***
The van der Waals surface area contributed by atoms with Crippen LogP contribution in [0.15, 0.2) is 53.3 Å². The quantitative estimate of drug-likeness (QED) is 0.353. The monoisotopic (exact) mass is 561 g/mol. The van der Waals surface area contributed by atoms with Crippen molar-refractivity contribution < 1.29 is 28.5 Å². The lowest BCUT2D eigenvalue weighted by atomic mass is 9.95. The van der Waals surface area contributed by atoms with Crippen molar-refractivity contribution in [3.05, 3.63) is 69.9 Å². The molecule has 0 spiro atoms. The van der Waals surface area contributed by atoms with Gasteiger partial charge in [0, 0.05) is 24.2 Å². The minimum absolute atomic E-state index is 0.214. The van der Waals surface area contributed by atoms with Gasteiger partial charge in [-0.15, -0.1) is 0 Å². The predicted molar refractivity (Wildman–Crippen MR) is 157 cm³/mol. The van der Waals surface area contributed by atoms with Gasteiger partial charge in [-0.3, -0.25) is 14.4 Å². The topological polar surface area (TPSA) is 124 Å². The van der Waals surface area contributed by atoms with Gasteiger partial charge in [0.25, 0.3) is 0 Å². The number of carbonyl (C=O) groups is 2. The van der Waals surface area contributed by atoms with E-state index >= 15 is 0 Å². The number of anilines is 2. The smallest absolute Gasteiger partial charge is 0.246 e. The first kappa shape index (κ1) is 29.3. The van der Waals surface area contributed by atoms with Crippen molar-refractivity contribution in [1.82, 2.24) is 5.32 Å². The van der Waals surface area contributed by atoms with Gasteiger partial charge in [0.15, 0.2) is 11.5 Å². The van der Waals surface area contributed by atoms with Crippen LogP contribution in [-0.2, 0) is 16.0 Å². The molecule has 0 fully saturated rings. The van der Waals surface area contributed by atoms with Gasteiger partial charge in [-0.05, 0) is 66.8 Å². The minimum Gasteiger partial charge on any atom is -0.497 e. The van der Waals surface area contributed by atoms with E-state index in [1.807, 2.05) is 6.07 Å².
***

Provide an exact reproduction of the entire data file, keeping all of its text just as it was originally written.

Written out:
The van der Waals surface area contributed by atoms with Crippen LogP contribution in [0.15, 0.2) is 53.3 Å². The quantitative estimate of drug-likeness (QED) is 0.353. The monoisotopic (exact) mass is 561 g/mol. The van der Waals surface area contributed by atoms with Crippen molar-refractivity contribution < 1.29 is 28.5 Å². The lowest BCUT2D eigenvalue weighted by atomic mass is 9.95. The van der Waals surface area contributed by atoms with Crippen molar-refractivity contribution in [3.05, 3.63) is 69.9 Å². The molecule has 0 spiro atoms. The van der Waals surface area contributed by atoms with Gasteiger partial charge in [0, 0.05) is 24.2 Å². The minimum absolute atomic E-state index is 0.214. The van der Waals surface area contributed by atoms with Gasteiger partial charge in [-0.15, -0.1) is 0 Å². The predicted molar refractivity (Wildman–Crippen MR) is 157 cm³/mol. The van der Waals surface area contributed by atoms with Gasteiger partial charge in [-0.3, -0.25) is 14.4 Å². The topological polar surface area (TPSA) is 124 Å². The van der Waals surface area contributed by atoms with Gasteiger partial charge in [0.25, 0.3) is 0 Å². The number of carbonyl (C=O) groups is 2. The van der Waals surface area contributed by atoms with E-state index >= 15 is 0 Å². The number of anilines is 2. The smallest absolute Gasteiger partial charge is 0.246 e. The first kappa shape index (κ1) is 29.3. The van der Waals surface area contributed by atoms with Crippen molar-refractivity contribution in [1.82, 2.24) is 5.32 Å². The van der Waals surface area contributed by atoms with Gasteiger partial charge in [0.15, 0.2) is 11.5 Å². The van der Waals surface area contributed by atoms with Crippen LogP contribution in [-0.2, 0) is 16.0 Å². The molecule has 0 fully saturated rings. The van der Waals surface area contributed by atoms with Gasteiger partial charge in [-0.05, 0) is 66.8 Å². The minimum Gasteiger partial charge on any atom is -0.497 e. The van der Waals surface area contributed by atoms with E-state index in [1.807, 2.05) is 6.07 Å².